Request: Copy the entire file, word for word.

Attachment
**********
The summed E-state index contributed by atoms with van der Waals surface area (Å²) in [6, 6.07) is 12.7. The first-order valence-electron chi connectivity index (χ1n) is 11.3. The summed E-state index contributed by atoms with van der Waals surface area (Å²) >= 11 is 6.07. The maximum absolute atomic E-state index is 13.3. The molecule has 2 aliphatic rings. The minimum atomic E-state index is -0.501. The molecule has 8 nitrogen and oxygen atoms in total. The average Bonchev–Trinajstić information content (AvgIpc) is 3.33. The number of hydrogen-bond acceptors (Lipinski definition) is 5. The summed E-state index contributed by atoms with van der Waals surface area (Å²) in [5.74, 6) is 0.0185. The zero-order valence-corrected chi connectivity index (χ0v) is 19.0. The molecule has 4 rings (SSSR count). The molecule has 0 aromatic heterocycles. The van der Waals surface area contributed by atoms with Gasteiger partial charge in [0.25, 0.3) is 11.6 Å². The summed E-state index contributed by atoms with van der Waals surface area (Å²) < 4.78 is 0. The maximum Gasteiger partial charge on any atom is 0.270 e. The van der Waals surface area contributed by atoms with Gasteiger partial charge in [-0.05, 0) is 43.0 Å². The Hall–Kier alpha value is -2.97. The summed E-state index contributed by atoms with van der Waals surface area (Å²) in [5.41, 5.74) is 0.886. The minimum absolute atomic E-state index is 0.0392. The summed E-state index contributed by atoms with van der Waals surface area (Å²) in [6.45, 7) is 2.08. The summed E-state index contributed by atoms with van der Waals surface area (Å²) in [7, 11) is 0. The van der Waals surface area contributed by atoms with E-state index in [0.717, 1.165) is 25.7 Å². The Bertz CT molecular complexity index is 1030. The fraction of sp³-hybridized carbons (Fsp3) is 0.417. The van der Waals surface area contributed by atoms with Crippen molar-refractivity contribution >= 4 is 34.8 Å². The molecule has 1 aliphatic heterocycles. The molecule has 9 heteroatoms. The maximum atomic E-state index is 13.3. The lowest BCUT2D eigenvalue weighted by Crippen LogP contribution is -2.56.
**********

The summed E-state index contributed by atoms with van der Waals surface area (Å²) in [6, 6.07) is 12.7. The first-order valence-electron chi connectivity index (χ1n) is 11.3. The summed E-state index contributed by atoms with van der Waals surface area (Å²) >= 11 is 6.07. The maximum absolute atomic E-state index is 13.3. The molecule has 2 aliphatic rings. The minimum atomic E-state index is -0.501. The molecule has 8 nitrogen and oxygen atoms in total. The average Bonchev–Trinajstić information content (AvgIpc) is 3.33. The number of hydrogen-bond acceptors (Lipinski definition) is 5. The summed E-state index contributed by atoms with van der Waals surface area (Å²) in [5.74, 6) is 0.0185. The zero-order valence-corrected chi connectivity index (χ0v) is 19.0. The molecule has 4 rings (SSSR count). The molecule has 0 aromatic heterocycles. The van der Waals surface area contributed by atoms with Gasteiger partial charge in [0.25, 0.3) is 11.6 Å². The summed E-state index contributed by atoms with van der Waals surface area (Å²) < 4.78 is 0. The maximum Gasteiger partial charge on any atom is 0.270 e. The van der Waals surface area contributed by atoms with Gasteiger partial charge in [-0.05, 0) is 43.0 Å². The Hall–Kier alpha value is -2.97. The summed E-state index contributed by atoms with van der Waals surface area (Å²) in [5.41, 5.74) is 0.886. The minimum absolute atomic E-state index is 0.0392. The summed E-state index contributed by atoms with van der Waals surface area (Å²) in [6.45, 7) is 2.08. The summed E-state index contributed by atoms with van der Waals surface area (Å²) in [7, 11) is 0. The van der Waals surface area contributed by atoms with E-state index in [0.717, 1.165) is 25.7 Å². The Bertz CT molecular complexity index is 1030. The fraction of sp³-hybridized carbons (Fsp3) is 0.417. The van der Waals surface area contributed by atoms with Crippen molar-refractivity contribution >= 4 is 34.8 Å². The molecule has 1 aliphatic heterocycles. The molecule has 9 heteroatoms. The maximum atomic E-state index is 13.3. The lowest BCUT2D eigenvalue weighted by Crippen LogP contribution is -2.56.